“How Green Is The Internet?” was the title for a Google-sponsored Summit early this summer. Al Gore was the keynote, which, along with the title should tell you something.
No longer at issue is where the world’s energy comes from to drive and fly to conferences, or to light up homes and shopping malls. Now on the table is the energy needed to light up silicon and antennas. The Internet itself and especially its proliferating warehouse-scale central computers are so enormous that the associated energy use is as meaningful as that for other infrastructure sectors.
The global information-communications-technology (ICT) ecosystem consumes more energy – likely at least 50% more – than does global aviation. Both are growing, but ICT energy demand is growing far faster. And while aircraft use oil, computers use electricity.
U.S. Share of GDP
Since all bits are electrons, it should be unsurprising that creating, transporting, using and storing data at the zetabyte level consumes terawatt-hours of electricity. Perhaps what surprised, still surprises, many in Silicon Valley is the (inconvenient?) reality that during the past decade’s unprecedented growth in the Internet, nearly 70 percent of the world’s new electricity came from coal, and at least half will come from that hydrocarbon for the next decade (this according to the International Energy Agency, not the coal industry). Hence the title of our new analysis, The Cloud Begins With Coal: Big Data, Big Networks, Big Infrastructure, and Big Power.
But for investors the more interesting question is not how much green electricity the world might produce, regardless of what it is used for, but how much more electricity the ICT sector will use, and why.
Think of the kilowatt-hours hidden behind consumer and business activities as the digital exhaust of the global ICT ecosystem. Energy used for computing and communications is a direct measure of the scale and growth of ICT technologies. And the associated energy engineering challenges – what it takes to power everything from CPUs to handhelds and from cell towers to data centers – are where we find a deep well of opportunities for innovation, investment, profit and disruption.
While Apps, the Cloud, big data analytics and sensor-driven datafication of everything are entering a hot cycle, so too is everything behind the scenes associated with the infrastructure hardware that makes all that possible and affordable. IDC forecasts $3 trillion in global ICT infrastructure spending for the coming decade, all of which uses electricity. Mapping out the energy features of using that hardware — the digital exhaust – reveals specific technology challenges and investment opportunities.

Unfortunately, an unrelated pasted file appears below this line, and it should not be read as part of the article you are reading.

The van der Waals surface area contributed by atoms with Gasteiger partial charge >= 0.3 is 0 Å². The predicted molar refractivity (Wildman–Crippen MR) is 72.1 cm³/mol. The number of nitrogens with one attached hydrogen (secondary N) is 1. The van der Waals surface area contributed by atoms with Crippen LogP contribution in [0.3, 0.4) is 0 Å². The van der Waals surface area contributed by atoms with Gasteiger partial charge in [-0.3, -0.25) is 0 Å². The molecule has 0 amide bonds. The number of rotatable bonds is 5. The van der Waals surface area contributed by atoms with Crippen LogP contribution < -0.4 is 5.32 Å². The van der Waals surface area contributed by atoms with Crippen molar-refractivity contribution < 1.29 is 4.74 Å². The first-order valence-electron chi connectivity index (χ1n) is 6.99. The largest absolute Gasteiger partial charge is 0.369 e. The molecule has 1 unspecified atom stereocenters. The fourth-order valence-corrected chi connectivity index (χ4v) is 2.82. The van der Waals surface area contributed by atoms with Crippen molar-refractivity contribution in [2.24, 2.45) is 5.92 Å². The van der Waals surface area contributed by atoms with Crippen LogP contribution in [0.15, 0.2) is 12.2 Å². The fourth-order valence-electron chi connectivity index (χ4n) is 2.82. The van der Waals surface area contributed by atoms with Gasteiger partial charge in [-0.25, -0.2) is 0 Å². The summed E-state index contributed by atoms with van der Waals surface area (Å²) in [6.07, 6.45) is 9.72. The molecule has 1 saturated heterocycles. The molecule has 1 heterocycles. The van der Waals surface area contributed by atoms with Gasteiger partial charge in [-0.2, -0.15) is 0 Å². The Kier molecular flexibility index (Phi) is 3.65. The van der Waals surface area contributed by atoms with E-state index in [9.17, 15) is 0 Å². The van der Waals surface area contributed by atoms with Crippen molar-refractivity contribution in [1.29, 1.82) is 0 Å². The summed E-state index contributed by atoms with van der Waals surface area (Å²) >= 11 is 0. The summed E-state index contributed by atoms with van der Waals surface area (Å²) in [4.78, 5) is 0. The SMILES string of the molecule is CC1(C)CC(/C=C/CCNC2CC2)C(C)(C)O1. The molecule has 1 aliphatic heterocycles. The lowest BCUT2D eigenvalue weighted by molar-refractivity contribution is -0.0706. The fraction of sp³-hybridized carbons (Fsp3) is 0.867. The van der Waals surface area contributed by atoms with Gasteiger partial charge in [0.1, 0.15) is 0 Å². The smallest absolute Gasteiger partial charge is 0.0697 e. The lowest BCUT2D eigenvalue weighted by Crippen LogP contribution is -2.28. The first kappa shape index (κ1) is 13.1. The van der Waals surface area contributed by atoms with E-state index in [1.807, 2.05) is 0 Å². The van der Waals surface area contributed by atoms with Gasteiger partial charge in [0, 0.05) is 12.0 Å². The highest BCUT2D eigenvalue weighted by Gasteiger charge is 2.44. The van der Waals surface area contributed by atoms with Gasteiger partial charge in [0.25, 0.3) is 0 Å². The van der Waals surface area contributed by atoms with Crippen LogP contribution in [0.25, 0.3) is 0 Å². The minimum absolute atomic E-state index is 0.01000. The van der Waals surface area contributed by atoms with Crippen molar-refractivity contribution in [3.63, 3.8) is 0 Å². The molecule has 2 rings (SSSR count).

Electricity in the Digital Ecosystem
For simplification purposes, we can summarize this macro analysis by grouping the above map into four main (energy-consuming) ICT domains: data centers; wired and wireless networks; end-user equipment; and the factories that manufacture all the ICT hardware.
In the following, looking through the lens of ICT energy use for each of the four domains, we identify one key driver or surprise that has investment implications.
Data centers sit at the core of the Internet and comprise the heart of the emerging Cloud architecture. While data centers collectively represent only about one-fifth of all ICT-centric energy use they are a magnet for attention and kilowatt-hours. Single enterprise-scale data centers are now commonly the size of shopping malls, but consume 100 times the electricity per square foot. Facebook, despite industry-leading efforts in data center efficiency, reported a 33% one-year rise in electric use.
A new global survey by DataCenterDynamics (DCD) found cost and availability of energy for data center operators ranked as the number one concern, as did a recent survey by European commercial real estate firm Jones Lang LaSalle. The DCD team points out that the collective electric use of all data centers would, if it were counted as a country, rank 12th in the world. Three years ago, that digital-power ‘country’ would have been 22nd on the list of nations.
And in just three more years, DCD forecasts global data centers will use 25% more energy. A typical data centers costs roughly $7 million per megawatt to build, and another $9 million per megawatt for the cost of electricity over the facility’s 10-year operating life (assuming low-cost power). While the cost of ICT hardware is falling, in most of the world electric rates are rising. Accordingly, there is a near obsession in the industry to chase efficiency to cut energy used per gigabyte, and chase cheap power to cut operational costs.
Data center operators increasingly face the same operational and thus capital spending challenges that electric utilities do – building to manage peak demand.
Data Center Traffic
Power plants and data centers are similarly capital-intensive, and they are similar in at least two other ways: the need to build sufficient capacity to meet peak, not average demand; and the need to supply the ‘product’ essentially contemporaneous with when it is demanded. Thus, in both cases, efforts to maximize, or levelize, utilization of a capital asset are stymied by the nature of consumer behavior which creates peaks and valleys. Yes, software makes the oscillations more predictable. But that’s different than making it less peaky.